The Committee to Protect Journalists (CPJ) has mounted a similar political campaign against Ecuador, falsely charging that “Correa’s administration has led Ecuador into an era of widespread repression by systematically filing defamation lawsuits and smearing critics.”

What HRW and CPJ are doing is taking advantage of the fact that few people outside of Ecuador have any idea what goes on there.  They then seize upon certain events to convey a completely false impression of the state of press freedom there.

To offer an analogy, it so happens that France and Germany have laws that make it a crime, punishable by fines and imprisonment, to lie about the Holocaust, and have recently prosecuted people under these laws. 

Personally, I agree with a number of scholars who see these laws as an infringement on freedom of expression and believe they should be repealed.  But I would not try to pretend that the people who have been prosecuted under these laws – like the extreme rightwing leader Jean-Marie Le Pen of France — are some kind of champions of free speech.  Nor would I try to create the impression that such laws, or their enforcement, are part of a generalized “crackdown” on political opposition, or that France and Germany are countries where the freedom of expression is under attack from the government.  And if I were stupid enough to do so, nobody would believe me – because France and Germany are big, rich countries that are much better known to the world than Ecuador.

Let’s look at one of the biggest cases that groups like Americas Watch and CPJ have complained most about.  Last February the nation’s highest court upheld a criminal libel conviction against the daily El Universo, with three directors and an opinion editor sentenced to three years in prison, and $40 million in damages.  President Correa announced a pardon for the convictions 13 days later – so no one was punished.

As noted above, I am against criminal libel laws and would agree with criticism advocating the repeal of such laws.  But to say that this case represents a “crackdown” on freedom of expression is more than an exaggeration.  These people were convicted of libel because they told very big lies in print, falsely accusing Correa of crimes against humanity.  Under Ecuadorian law, he can – like any other citizen — sue them for libel, and the court can and did find them guilty.  Just as Le Pen in France was found guilty of having “denied a crime against humanity and was complicit in justifying war crimes.”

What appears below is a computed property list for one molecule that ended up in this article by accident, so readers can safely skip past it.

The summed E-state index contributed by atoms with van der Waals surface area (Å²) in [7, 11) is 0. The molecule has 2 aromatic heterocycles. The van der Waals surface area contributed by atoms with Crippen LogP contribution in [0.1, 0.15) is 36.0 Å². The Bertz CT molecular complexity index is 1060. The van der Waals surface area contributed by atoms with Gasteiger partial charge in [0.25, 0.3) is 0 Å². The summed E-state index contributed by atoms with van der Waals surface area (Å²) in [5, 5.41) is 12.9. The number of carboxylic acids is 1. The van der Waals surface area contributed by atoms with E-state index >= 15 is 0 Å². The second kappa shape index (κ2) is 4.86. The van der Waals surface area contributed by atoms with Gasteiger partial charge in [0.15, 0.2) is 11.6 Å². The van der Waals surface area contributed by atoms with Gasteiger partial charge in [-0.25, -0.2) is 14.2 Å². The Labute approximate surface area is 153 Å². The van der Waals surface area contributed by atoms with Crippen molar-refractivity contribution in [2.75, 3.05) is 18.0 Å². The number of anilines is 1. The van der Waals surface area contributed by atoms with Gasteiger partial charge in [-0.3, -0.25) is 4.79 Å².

Groups like Americas Watch and CPJ are seriously misrepresenting what is going on in Ecuador.  Rather than a heroic battle for freedom of expression against a government that is trying to “silence critics,” it is a struggle between two political actors. One political actor is the major media, whose unelected owners and their allies use their control of information to advance the interests of the wealth and power that used to rule the country; on the other side is a democratic government that is seeking to carry out its reform program, for which it was elected.

In this context, it is also difficult to take seriously these groups’ complaints that President Correa’s public criticism of the media is also somehow a human rights violation.

While I would not defend all of the government’s actions in its battle against a hostile, politicized media, I think human rights organizations that grossly exaggerate and misrepresent what is going on in Ecuador undermine their own credibility, even if they can get away with it in the major media.  And it is equally disturbing that they cannot find the courage – as more independent human rights defenders such as the Center for Constitutional Rights have done – to defend a journalist who is currently being persecuted by the government of the United States and its allies.